South African universities and technikons conduct around R700 million (Pounds 108 million) of research and development a year, 80 per cent of which comes from the tertiary sector's general funds, according to the Foundation for Research Development.
Higher education undertakes a quarter of all research and development, which in 1991 cost the country R2.8 billion.
Direct government support of research and development performed at universities has declined: in 1977 the government contributed 20 per cent of funding for university research but by 1991 this figure had fallen to 10 per cent, while the contribution of business had rose to 10 per cent.
The foundation, a parastatal council which supports tertiary research and education in science, engineering and technology, has published comprehensive statistics in South Africa in a report titled SA Science and Technology Indicators 1993.
It reveals that, in real terms, tertiary education expenditure on research and development increased by a biennial average of 10 per cent between 1983 and 1991. The business sector share of support showed the greatest biennial increase of 20 per cent, while the government's share of spending dropped.
Universities conduct 99 per cent of all research and development in the tertiary sector. The relatively small proportion undertaken by technikons is a source of concern as it appears that the development of a research culture at technikons is not being encouraged by present policies.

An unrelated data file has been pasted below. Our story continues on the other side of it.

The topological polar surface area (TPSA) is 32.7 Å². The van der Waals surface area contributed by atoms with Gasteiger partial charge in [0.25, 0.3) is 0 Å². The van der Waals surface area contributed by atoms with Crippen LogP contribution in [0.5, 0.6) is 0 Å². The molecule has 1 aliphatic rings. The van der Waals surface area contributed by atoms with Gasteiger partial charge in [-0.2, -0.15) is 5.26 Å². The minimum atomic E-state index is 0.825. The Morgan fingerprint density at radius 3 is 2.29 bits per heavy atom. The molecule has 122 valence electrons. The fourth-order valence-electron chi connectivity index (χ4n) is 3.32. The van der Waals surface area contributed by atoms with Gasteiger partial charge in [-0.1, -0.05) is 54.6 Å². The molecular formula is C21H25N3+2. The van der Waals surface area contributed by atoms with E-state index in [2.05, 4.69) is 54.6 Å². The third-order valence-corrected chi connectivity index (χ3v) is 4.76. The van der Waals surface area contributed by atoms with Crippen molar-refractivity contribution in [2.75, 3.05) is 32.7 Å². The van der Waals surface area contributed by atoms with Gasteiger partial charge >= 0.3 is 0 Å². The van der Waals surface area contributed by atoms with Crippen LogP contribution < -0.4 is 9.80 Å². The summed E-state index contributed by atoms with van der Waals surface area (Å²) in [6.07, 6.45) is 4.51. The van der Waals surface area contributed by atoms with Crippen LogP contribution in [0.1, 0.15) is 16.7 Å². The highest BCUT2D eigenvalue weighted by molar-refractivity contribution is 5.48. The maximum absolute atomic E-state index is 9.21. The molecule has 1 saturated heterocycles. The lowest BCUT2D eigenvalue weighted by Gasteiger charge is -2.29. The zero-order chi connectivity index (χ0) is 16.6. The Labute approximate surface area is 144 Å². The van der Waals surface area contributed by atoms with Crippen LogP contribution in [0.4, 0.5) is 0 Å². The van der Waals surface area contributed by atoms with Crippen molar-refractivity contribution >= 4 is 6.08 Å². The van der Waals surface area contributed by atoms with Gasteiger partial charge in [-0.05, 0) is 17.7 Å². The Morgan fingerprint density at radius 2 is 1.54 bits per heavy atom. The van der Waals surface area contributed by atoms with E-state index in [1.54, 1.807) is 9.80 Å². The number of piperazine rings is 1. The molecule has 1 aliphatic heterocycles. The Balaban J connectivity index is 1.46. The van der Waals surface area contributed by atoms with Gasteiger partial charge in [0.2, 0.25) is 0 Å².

The main research universities in 1991 were Cape Town with 13.8 per cent, Pretoria 13.6 per cent, Wi****ersrand 12.6 per cent, Stellenbosch 10.7 per cent, Natal 10.3 per cent and the Orange Free State 9.6 per cent. These six universities were responsible for more than 70 per cent of research undertaken at universities, the report says.
The application of research funds by universities in South Africa was in line with trends worldwide, with more than half the funds devoted to basic research. Universities conduct 66 per cent of basic research performed by all sectors.
The amount spent on applied research showed, however, a gradual increase from 37 per cent in 1983 to 40 per cent in 1991, as industry increased its contribution to research and development in the tertiary sector.
More than four-fifths of South Africa's research and development activity is in the natural sciences and engineering. These funds were allocated to 15 main research fields, with the largest proportion, 34 per cent, allocated to engineering. Agriculture, biology and forestry each claimed 14 per cent of spending in 1991, chemistry 7.9 per cent, technolgy and other applied sciences 7.6 per cent and medical sciences 6.9 per cent.
Until 1985 scant attention was paid to the social sciences and humanities, which remain less than 20 per cent of the total.